Tag Archives: Civil Right Movement

Crowdsourced digital history: Project South at Stanford — via NPR.org

Linton Weeks, in a post for NPR, describes a unique digital audio archive at Stanford on the civil rights movement: Project South. Here is part of Weeks’ description of the archive:

The Background: Exactly 50 years ago this year — in the summer of 1965 — a group of eight students filtered out into the Southern United States. Under the aegis of Stanford’s Institute of American History — and with help from campus radio station, KZSU — the young people gathered more than 300 hours of amazing audio recordings. They interviewed a lot of people — young and old, black and white — including members of the Mississippi Freedom Democratic Party, the National Association for the Advancement of Colored People, the Student Nonviolent Coordinating Committee and the Southern Christian Leadership Conference.

In the mountain of material: Audio appearances by Ralph Abernathy, Charles Evers, Fannie Lou Hamer and Hosea Williams. Andrew Young leads a singalong. The enterprising students captured the sounds of a Ku Klux Klan meeting and an address by Robert Shelton, a KKK imperial wizard.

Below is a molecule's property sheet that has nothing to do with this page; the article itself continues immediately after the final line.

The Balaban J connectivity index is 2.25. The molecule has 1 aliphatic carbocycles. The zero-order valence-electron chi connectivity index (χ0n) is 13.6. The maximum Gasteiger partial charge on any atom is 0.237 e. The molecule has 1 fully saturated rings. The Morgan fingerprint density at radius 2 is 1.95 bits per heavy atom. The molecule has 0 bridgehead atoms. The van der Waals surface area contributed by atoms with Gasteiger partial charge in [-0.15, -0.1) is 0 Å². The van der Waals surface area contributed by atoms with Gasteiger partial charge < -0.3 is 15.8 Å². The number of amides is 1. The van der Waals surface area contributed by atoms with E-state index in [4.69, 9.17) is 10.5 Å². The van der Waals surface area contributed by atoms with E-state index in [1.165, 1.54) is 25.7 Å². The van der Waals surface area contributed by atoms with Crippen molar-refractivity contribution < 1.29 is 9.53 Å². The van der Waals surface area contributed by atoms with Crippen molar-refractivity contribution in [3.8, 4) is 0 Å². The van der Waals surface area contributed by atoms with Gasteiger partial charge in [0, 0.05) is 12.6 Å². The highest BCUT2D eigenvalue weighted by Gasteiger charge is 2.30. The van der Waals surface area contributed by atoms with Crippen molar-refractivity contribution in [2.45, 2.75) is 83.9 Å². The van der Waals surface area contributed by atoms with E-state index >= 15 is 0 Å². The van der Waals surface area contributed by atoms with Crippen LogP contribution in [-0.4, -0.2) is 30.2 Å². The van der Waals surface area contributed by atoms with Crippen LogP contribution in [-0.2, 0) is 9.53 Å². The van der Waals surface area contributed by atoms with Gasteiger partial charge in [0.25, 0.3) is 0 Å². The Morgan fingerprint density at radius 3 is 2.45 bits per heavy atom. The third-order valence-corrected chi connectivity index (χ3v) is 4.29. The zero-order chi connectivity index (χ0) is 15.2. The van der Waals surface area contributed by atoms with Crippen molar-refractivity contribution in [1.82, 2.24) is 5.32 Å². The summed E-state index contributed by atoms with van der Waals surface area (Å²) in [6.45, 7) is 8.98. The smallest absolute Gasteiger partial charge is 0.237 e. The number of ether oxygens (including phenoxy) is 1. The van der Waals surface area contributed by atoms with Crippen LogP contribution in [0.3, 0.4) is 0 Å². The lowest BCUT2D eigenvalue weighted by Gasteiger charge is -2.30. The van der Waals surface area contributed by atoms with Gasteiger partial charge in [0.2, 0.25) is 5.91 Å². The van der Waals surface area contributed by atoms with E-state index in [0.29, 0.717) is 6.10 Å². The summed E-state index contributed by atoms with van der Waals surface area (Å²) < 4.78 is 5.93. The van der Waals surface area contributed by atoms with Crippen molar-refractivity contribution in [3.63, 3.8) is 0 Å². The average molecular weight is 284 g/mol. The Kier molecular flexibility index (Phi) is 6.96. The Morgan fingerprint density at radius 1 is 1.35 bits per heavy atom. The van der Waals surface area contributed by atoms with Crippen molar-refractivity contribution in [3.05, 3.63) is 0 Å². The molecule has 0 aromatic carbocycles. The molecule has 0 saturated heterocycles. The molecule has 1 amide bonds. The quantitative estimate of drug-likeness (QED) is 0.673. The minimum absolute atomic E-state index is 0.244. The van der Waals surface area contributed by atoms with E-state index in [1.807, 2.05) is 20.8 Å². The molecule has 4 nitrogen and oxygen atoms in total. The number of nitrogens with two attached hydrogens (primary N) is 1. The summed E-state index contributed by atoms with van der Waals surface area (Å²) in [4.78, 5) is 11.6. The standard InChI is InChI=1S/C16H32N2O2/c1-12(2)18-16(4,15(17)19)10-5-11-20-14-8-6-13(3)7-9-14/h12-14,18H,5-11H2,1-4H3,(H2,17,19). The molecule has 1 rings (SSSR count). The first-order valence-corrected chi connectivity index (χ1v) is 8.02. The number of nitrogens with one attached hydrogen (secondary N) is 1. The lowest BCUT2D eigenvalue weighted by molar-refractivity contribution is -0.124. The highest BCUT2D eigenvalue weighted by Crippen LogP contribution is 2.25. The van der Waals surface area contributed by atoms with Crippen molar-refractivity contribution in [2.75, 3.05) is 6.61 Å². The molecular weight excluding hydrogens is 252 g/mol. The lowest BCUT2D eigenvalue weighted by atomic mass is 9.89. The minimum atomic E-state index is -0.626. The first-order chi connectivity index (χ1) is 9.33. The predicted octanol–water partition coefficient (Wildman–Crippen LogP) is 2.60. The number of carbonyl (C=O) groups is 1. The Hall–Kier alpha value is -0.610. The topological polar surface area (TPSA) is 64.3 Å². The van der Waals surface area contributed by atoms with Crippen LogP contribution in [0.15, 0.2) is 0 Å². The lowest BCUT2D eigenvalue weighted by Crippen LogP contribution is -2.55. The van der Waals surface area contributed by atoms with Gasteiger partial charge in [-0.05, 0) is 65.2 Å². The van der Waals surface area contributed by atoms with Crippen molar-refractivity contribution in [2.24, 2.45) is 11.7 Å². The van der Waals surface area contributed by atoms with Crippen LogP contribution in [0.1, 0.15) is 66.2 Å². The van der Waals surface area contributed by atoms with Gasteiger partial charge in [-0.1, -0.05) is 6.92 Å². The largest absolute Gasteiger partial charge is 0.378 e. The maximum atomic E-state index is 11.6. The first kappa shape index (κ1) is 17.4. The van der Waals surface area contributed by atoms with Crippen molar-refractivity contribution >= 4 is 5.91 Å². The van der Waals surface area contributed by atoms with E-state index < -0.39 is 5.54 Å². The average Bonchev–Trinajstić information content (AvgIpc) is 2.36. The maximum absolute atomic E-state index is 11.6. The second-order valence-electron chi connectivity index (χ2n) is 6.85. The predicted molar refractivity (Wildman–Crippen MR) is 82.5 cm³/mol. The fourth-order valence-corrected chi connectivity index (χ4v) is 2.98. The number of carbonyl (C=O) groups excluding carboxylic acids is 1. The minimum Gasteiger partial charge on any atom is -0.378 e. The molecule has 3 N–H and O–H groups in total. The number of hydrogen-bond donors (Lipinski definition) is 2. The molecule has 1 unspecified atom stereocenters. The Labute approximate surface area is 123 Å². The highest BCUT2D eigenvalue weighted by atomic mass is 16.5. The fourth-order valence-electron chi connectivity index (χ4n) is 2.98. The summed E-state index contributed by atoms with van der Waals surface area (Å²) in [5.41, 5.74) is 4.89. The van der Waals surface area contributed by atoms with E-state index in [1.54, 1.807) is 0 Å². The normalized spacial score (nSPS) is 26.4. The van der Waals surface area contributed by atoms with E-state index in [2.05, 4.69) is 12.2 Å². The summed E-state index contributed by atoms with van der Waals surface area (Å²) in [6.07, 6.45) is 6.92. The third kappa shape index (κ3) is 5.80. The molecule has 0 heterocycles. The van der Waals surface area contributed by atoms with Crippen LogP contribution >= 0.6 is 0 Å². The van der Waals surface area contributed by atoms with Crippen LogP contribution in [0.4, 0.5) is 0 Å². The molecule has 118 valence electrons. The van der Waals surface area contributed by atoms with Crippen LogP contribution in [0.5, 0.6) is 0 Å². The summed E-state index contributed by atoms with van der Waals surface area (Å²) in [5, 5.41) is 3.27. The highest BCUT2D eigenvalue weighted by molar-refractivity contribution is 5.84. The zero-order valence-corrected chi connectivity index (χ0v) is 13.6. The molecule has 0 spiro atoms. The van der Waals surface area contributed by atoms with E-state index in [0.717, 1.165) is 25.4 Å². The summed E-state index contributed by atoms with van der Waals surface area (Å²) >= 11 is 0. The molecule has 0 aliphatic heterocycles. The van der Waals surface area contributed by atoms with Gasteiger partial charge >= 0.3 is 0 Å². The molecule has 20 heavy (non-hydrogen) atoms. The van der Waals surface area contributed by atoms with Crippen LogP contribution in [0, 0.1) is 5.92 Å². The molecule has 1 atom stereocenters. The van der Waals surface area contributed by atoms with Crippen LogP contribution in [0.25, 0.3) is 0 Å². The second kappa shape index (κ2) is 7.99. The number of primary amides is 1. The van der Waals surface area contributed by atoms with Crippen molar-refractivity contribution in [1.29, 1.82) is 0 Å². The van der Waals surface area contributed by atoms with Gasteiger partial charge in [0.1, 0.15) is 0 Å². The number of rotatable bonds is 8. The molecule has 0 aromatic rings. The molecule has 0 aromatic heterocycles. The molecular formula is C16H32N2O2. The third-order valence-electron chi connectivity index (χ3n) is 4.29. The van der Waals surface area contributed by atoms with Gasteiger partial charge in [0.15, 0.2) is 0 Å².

Weeks invites readers to help him crowdsource the archive….

Historically speaking, I need your help.

Davis Houck, a communications professor at Florida State University, recently pointed me toward a little-explored archive at Stanford University called Project South.

It’s an intriguing trove — full of original source material. In fact, it’s so rich with historical moments, I need your help to sort it all out.

So I am asking anyone who is interested — historians professional and amateur — to do some research sleuthing. Let’s commit historical crowdsourcery.

[…]

Davis Houck, who wrote about the Project South archive for the Clarion-Ledger in Jackson, Miss., in 2014 tells NPR History Dept. that the relatively obscure archives “are just remarkable: from the highs of Dr. King’s oratory to Fannie Lou Hamer’s amazing testimony, to lots of singing, to a Klan rally! And I would underscore, and keep in mind this is somebody who writes about civil rights for a living, there’s simply nothing else even remotely like it.”

Read the rest of the NPR article here: http://goo.gl/QuRKzG

Dr. Martin Luther King Jr. in 1965. AP

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